I've read many, many Chowhound posts over the years and have gotten some great, some good, and once in awhile, some not so good recs. Here's one as a small start in giving back to my fellow Chowhounders. It's off my blogjournal which has a link to the Arab Institute in case you want background and further information. I'm in Paris until end-August, possibly longer, so I'll send any other noteworthy noteworthy restaurants/eateries I come across your way. Happy Chowhounding!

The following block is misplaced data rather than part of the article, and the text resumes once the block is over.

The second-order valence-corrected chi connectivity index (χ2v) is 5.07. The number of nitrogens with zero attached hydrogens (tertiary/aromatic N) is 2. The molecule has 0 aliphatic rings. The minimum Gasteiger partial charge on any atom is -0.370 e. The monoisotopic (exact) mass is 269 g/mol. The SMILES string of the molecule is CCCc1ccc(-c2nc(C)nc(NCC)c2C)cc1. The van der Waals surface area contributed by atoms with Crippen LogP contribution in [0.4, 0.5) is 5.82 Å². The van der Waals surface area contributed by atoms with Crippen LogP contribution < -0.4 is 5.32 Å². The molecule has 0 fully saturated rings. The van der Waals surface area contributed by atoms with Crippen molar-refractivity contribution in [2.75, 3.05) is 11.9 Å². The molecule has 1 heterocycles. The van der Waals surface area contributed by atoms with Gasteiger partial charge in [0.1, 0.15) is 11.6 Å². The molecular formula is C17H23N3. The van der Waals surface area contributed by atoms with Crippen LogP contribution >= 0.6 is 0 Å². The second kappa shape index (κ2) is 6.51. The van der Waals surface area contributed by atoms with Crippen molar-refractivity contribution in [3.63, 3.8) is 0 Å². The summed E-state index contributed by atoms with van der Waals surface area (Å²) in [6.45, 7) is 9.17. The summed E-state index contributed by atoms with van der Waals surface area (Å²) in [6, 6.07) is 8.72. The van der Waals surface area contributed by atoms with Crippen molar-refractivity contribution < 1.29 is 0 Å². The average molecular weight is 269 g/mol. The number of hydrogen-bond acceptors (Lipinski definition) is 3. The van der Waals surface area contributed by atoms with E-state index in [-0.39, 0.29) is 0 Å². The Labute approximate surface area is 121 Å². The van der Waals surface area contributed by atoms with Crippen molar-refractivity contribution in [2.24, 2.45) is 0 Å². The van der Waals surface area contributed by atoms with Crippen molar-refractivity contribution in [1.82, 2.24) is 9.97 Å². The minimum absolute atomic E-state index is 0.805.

If you're expecting fast efficient serve-- forget it! The ratio of servers to diners was probably 1:8 but it felt more like 1:80. Maybe that was an exaggeration but I'm glad I had a 800-page novel at hand while I waited to be acknowledged. Plus I know better than to expect great service in Paris. That's something that happens in other cities. The menu was small and simple: small or large mixed cold/hot plate, daily special, a vegetarian plate, and a small selection of sandwiches. I caught sight of the daily special at the next table but the roast meat with gravy and potatoes didn't look all that interesting or Middle Eastern in flavour to me. My small mixed cold/hot plate was a perfect choice composed of a small green salad, tabouleh, hummus, a Feta-type cheese (might have been Feta for all I know), beans, and another spread that wasn't familiar to me. Two warm items also accompanied these cold items-- a falafel and a fried dumpling of minced meat and pine nuts. The falafel was one of the best I've had, and the dumpling, although fried, was not greasy-tasting at all. I ordered a Moroccan mint tea to follow. It was a perfectly brewed pot of tea-- fresh unlike the one I would have later in the afternoon at La Mosquee de Paris. The only part I don't get about the tea service is drinking hot tea from Barbie-doll sized glasses but one feels very civilized doing it. Minus the service it was a very good lunch in a beautiful building. Lunch came to 12Euros50.